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SBL e-journal

Aaron Greener





What Are Clay Female Figurines Doing in Judah during the Biblical Period?



APA e-journal

Aaron Greener





What Are Clay Female Figurines Doing in Judah during the Biblical Period?






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What Are Clay Female Figurines Doing in Judah during the Biblical Period?

Hundreds of Judean pillar figurines have been found throughout Judahite homes in the Iron Age II. What is the biblical and archaeological context of these finds?


What Are Clay Female Figurines Doing in Judah during the Biblical Period?

Judaean female clay "pillar figurines". Jerusalem, Beer-Sheva, Tel Erani (8th-6th BCE). Wikimedia / Israel Museum

‍Overview of Judean Figurines

Thousands of terra-cotta figurines dating to the Iron Age II (First Temple Period) have been found at archaeological sites located in the biblical Kingdom of Judah, including Jerusalem. The figurines fall into two main categories:

Human Figurines – Female Judahite Pillar Figurines (JPF’s) form the vast majority among anthropomorphic figurines. These stand ca. 6 inches tall (with either pinched or less common mold-made heads) and are often clutching their breasts. Male figurines, other than the horse riders (below) were rare in Judah.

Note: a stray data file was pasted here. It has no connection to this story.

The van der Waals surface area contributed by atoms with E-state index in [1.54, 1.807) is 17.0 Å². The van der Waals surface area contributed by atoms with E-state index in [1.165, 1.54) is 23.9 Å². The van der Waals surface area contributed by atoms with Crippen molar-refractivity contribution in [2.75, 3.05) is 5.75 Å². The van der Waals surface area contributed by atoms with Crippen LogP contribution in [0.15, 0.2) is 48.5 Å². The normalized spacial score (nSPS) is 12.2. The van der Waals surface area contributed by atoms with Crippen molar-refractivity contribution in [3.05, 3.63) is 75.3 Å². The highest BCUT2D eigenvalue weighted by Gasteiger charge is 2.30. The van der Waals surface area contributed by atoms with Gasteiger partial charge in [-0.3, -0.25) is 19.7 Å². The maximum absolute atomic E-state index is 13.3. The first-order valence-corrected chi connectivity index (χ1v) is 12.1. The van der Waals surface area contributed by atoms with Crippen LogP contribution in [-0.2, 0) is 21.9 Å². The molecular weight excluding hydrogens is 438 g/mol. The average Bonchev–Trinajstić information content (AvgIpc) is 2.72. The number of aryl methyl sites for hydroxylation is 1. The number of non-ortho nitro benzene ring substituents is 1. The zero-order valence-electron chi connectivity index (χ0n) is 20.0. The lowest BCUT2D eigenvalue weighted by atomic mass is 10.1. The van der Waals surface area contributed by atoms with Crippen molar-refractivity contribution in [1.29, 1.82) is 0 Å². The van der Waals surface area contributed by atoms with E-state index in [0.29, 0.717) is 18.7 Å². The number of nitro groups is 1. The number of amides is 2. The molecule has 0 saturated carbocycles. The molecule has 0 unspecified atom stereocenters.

Animal Figurines – The more abundant group are the zoomorphic (or animal) figurines; most of these are horses, some with riders on their backs.[1] Figurines were popular among Judah’s neighboring nations as well (such as the Israelites, Philistines, and Phoenicians). The figurines in each region, including Judah, had some unique stylistic motifs and attributes, though cross-cultural influences were also common. Since all the figurines were individually manufactured (the only part made in a mold were some of the heads), each is unique in form and size, although the common figurines are very schematic and stereotyped. They seem to have been common mostly in domestic contexts, i.e., in people’s homes. Their production and use seem to have stopped after the Babylonian conquest and destruction of the Kingdom of Judah in 586 BCE.[2]

In all excavations in biblical Judah the quantity of the zoomorphic figurines is greater than that of the anthropomorphic ones, nevertheless, the latter have traditionally received more attention. Their identity and function are the focus of ongoing debates in archaeology and biblical studies.

Interpretations of the Figurines’ Identity, Function and Symbolism

Since textual sources that relate directly to the issue of household cultic practices in the Iron Age Levant are rare, and direct mention of terra cotta figurines remains ambiguous (see below), the study of this sphere must rely heavily on the archaeological record. The figurines are almost always found broken and discovered in secondary contexts—in refuse or fill contexts (i.e., not in their original place of use). They contain no distinguishing marks – of individual, mortal, divine identity, age, or status – which might assist in identification and interpretation.